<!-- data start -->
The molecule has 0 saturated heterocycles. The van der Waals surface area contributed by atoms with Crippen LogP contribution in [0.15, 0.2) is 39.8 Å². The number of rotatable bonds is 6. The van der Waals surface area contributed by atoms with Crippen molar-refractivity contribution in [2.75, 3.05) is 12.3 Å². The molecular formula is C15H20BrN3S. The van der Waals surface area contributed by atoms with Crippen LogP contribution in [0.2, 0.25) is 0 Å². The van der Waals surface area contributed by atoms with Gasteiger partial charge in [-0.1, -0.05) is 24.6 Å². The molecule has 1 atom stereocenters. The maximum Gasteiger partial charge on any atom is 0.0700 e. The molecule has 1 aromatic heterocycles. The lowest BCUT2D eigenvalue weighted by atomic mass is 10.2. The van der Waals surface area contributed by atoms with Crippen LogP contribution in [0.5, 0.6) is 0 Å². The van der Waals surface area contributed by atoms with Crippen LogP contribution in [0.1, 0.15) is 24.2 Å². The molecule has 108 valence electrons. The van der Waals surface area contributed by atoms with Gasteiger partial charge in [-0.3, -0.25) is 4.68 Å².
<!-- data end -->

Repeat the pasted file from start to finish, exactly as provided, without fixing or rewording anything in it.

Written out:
The molecule has 0 saturated heterocycles. The van der Waals surface area contributed by atoms with Crippen LogP contribution in [0.15, 0.2) is 39.8 Å². The number of rotatable bonds is 6. The van der Waals surface area contributed by atoms with Crippen molar-refractivity contribution in [2.75, 3.05) is 12.3 Å². The molecular formula is C15H20BrN3S. The van der Waals surface area contributed by atoms with Crippen LogP contribution in [0.2, 0.25) is 0 Å². The van der Waals surface area contributed by atoms with Gasteiger partial charge in [-0.1, -0.05) is 24.6 Å². The molecule has 1 atom stereocenters. The maximum Gasteiger partial charge on any atom is 0.0700 e. The molecule has 1 aromatic heterocycles. The lowest BCUT2D eigenvalue weighted by atomic mass is 10.2. The van der Waals surface area contributed by atoms with Crippen LogP contribution in [0.5, 0.6) is 0 Å². The van der Waals surface area contributed by atoms with Crippen LogP contribution in [0.1, 0.15) is 24.2 Å². The molecule has 108 valence electrons. The van der Waals surface area contributed by atoms with Gasteiger partial charge in [-0.3, -0.25) is 4.68 Å².